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View Diary: More email surveillance (5 comments)

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  •  Appalling in its breadth! (6+ / 0-)

    Here are the bullet-points from the article's sidebar --

    Revised bill highlights
    ✭ Grants warrantless access to Americans' electronic correspondence to over 22 federal agencies. Only a subpoena is required, not a search warrant signed by a judge based on probable cause.
    ✭ Permits state and local law enforcement to warrantlessly access Americans' correspondence stored on systems not offered "to the public," including university networks.
    ✭ Authorizes any law enforcement agency to access accounts without a warrant -- or subsequent court review -- if they claim "emergency" situations exist.
    ✭ Says providers "shall notify" law enforcement in advance of any plans to tell their customers that they've been the target of a warrant, order, or subpoena.
    ✭ Delays notification of customers whose accounts have been accessed from 3 days to "10 business days." This notification can be postponed by up to 360 days.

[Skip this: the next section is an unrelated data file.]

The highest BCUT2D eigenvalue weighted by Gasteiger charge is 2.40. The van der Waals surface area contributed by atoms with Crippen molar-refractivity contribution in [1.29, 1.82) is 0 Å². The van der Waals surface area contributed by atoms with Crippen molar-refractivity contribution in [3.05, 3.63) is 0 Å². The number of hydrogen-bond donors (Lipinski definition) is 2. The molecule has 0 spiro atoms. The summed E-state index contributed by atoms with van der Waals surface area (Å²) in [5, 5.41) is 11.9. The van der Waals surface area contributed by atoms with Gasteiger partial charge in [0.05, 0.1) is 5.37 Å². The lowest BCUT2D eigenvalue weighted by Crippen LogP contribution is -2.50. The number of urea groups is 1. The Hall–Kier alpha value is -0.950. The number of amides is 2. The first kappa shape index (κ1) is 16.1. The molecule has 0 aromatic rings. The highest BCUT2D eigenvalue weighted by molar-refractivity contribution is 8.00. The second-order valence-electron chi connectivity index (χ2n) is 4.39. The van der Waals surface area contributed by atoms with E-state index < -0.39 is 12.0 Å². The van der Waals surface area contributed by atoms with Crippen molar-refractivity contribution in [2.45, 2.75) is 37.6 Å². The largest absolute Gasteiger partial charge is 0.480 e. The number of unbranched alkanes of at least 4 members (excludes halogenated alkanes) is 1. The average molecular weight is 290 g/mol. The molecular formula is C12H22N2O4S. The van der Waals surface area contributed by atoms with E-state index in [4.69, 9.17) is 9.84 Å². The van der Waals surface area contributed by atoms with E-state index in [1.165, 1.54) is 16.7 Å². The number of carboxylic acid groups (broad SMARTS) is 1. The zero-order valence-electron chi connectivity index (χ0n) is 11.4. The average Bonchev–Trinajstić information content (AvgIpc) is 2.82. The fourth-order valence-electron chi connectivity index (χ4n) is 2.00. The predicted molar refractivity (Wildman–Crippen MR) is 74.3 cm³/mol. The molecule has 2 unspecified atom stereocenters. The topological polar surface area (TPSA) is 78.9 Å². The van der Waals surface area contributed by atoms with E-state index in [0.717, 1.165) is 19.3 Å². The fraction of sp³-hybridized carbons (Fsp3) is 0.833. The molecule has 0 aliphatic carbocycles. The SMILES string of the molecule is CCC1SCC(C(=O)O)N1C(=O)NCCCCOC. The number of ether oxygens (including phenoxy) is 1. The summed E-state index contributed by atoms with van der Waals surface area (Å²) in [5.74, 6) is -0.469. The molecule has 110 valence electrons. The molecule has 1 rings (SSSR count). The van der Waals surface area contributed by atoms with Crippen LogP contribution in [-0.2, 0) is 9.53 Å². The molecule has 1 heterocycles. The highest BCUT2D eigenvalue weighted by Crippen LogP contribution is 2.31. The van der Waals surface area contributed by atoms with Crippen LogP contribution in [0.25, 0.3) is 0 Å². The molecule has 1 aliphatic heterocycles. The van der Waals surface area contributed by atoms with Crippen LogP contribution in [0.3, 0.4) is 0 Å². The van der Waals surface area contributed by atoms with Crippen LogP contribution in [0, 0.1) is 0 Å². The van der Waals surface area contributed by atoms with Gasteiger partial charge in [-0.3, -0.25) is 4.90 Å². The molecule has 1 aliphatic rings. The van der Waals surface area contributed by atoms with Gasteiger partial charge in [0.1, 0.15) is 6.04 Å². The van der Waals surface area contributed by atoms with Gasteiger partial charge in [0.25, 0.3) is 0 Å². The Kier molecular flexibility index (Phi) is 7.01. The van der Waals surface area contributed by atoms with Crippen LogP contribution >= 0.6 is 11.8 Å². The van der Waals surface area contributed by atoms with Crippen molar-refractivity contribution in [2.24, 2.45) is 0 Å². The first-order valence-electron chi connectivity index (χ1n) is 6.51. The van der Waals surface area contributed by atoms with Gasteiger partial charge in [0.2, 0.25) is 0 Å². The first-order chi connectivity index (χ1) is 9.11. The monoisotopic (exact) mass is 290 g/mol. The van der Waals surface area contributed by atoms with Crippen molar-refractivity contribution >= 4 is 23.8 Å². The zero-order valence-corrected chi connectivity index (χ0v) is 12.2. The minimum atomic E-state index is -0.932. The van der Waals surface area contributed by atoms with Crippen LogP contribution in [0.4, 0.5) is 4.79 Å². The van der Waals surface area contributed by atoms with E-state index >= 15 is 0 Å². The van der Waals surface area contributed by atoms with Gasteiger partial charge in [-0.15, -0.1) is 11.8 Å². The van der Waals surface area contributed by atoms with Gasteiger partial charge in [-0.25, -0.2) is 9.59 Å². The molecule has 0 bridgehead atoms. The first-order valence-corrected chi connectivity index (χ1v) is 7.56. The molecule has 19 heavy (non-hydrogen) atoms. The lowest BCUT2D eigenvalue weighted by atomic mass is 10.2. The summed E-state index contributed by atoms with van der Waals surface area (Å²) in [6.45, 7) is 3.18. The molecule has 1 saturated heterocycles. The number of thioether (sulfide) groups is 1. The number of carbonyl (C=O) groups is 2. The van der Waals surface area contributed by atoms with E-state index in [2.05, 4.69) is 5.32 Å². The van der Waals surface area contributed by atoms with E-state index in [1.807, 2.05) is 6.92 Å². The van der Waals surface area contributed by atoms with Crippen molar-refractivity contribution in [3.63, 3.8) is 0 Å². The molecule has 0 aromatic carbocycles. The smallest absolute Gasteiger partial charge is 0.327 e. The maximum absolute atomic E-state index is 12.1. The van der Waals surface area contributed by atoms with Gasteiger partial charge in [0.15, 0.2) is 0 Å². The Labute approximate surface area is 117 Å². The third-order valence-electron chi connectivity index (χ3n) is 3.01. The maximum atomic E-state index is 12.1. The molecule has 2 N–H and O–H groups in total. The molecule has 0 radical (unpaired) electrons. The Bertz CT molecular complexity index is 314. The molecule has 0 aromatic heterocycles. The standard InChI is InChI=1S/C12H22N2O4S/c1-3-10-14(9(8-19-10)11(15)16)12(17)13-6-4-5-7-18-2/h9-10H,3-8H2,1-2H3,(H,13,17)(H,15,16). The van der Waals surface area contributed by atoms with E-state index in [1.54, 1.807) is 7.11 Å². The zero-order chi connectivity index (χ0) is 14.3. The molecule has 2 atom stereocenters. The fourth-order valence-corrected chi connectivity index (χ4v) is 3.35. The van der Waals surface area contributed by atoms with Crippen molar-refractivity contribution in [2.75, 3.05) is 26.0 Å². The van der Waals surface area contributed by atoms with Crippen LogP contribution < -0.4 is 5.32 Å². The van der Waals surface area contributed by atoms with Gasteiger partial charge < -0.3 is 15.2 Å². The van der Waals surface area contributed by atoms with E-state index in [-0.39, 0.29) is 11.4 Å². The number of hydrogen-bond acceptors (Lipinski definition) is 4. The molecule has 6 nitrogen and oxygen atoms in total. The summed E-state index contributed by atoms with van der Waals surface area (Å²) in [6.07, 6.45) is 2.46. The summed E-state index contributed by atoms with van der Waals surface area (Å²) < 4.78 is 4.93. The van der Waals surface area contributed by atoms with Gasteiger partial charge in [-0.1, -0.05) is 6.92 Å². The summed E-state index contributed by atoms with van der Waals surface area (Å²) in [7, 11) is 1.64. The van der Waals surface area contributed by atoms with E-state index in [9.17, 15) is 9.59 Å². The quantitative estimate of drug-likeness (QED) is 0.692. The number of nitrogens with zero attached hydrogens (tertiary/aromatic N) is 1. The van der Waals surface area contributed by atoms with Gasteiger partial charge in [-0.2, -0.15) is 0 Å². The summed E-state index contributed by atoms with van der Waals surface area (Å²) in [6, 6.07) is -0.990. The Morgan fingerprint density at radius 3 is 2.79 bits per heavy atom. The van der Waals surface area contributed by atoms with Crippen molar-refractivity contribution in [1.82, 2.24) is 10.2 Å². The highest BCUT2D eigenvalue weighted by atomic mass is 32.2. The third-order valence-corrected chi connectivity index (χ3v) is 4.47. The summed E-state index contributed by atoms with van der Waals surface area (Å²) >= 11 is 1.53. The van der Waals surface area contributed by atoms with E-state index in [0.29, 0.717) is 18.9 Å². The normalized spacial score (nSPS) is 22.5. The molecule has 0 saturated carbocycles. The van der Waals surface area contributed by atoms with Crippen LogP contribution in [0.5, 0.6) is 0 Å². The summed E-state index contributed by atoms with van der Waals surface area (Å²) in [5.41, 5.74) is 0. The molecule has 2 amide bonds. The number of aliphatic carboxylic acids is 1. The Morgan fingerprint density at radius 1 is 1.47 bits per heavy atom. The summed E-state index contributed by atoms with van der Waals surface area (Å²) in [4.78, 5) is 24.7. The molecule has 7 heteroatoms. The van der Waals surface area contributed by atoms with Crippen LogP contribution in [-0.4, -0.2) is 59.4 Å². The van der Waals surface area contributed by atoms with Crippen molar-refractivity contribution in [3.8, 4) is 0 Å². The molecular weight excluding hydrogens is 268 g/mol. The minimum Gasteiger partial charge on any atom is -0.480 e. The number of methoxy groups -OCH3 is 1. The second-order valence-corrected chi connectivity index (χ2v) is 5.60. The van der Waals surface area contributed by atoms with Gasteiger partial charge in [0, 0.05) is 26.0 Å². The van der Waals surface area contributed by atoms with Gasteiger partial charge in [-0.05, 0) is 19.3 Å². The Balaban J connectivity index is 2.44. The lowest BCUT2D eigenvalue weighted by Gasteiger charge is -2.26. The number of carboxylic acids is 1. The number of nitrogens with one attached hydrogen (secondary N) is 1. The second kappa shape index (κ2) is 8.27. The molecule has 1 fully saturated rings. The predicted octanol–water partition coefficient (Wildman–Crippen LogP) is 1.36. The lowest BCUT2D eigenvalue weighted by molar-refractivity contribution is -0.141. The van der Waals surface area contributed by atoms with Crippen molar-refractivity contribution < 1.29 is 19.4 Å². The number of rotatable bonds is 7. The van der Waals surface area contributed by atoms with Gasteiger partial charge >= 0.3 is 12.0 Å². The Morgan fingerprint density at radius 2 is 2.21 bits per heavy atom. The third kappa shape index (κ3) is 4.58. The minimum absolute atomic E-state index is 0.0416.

Even your Google Docs aren't safe --
    Leahy's rewritten bill would allow more than 22 agencies -- including the Securities and Exchange Commission and the Federal Communications Commission -- to access Americans' e-mail, Google Docs files, Facebook wall posts, and Twitter direct messages without a search warrant. It also would give the FBI and Homeland Security more authority, in some circumstances, to gain full access to Internet accounts without notifying either the owner or a judge.
    Other agencies given access include --
    NLRB, OSHA, SEC or FTC
    and
    the Federal Reserve, the Federal Trade Commission, the Federal Maritime Commission, the Postal Regulatory Commission, the National Labor Relations Board, and the Mine Enforcement Safety and Health Review Commission.

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